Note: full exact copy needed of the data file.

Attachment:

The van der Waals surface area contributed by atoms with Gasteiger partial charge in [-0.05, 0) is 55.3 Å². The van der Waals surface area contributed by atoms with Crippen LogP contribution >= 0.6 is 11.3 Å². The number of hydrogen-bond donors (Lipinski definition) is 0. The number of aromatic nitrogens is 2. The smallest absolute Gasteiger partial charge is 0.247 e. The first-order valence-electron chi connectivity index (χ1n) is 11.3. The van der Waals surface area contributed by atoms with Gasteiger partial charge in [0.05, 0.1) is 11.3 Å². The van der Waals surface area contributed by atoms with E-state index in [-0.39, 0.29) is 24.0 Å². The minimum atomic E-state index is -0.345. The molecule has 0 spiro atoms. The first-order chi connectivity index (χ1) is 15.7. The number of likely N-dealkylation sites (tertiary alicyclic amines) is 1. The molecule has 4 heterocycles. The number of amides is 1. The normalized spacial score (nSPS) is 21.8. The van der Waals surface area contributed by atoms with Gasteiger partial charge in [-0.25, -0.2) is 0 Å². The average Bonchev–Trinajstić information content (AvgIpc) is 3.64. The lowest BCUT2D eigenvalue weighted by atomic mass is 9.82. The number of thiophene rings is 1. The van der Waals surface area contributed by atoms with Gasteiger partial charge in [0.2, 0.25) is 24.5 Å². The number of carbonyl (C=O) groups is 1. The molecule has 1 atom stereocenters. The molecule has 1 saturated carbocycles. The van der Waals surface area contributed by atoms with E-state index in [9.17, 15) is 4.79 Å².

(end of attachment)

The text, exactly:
The van der Waals surface area contributed by atoms with Gasteiger partial charge in [-0.05, 0) is 55.3 Å². The van der Waals surface area contributed by atoms with Crippen LogP contribution >= 0.6 is 11.3 Å². The number of hydrogen-bond donors (Lipinski definition) is 0. The number of aromatic nitrogens is 2. The smallest absolute Gasteiger partial charge is 0.247 e. The first-order valence-electron chi connectivity index (χ1n) is 11.3. The van der Waals surface area contributed by atoms with Gasteiger partial charge in [0.05, 0.1) is 11.3 Å². The van der Waals surface area contributed by atoms with E-state index in [-0.39, 0.29) is 24.0 Å². The minimum atomic E-state index is -0.345. The molecule has 0 spiro atoms. The first-order chi connectivity index (χ1) is 15.7. The number of likely N-dealkylation sites (tertiary alicyclic amines) is 1. The molecule has 4 heterocycles. The number of amides is 1. The normalized spacial score (nSPS) is 21.8. The van der Waals surface area contributed by atoms with Gasteiger partial charge in [-0.25, -0.2) is 0 Å². The average Bonchev–Trinajstić information content (AvgIpc) is 3.64. The lowest BCUT2D eigenvalue weighted by atomic mass is 9.82. The number of thiophene rings is 1. The van der Waals surface area contributed by atoms with Gasteiger partial charge in [0.2, 0.25) is 24.5 Å². The number of carbonyl (C=O) groups is 1. The molecule has 1 atom stereocenters. The molecule has 1 saturated carbocycles. The van der Waals surface area contributed by atoms with E-state index in [9.17, 15) is 4.79 Å².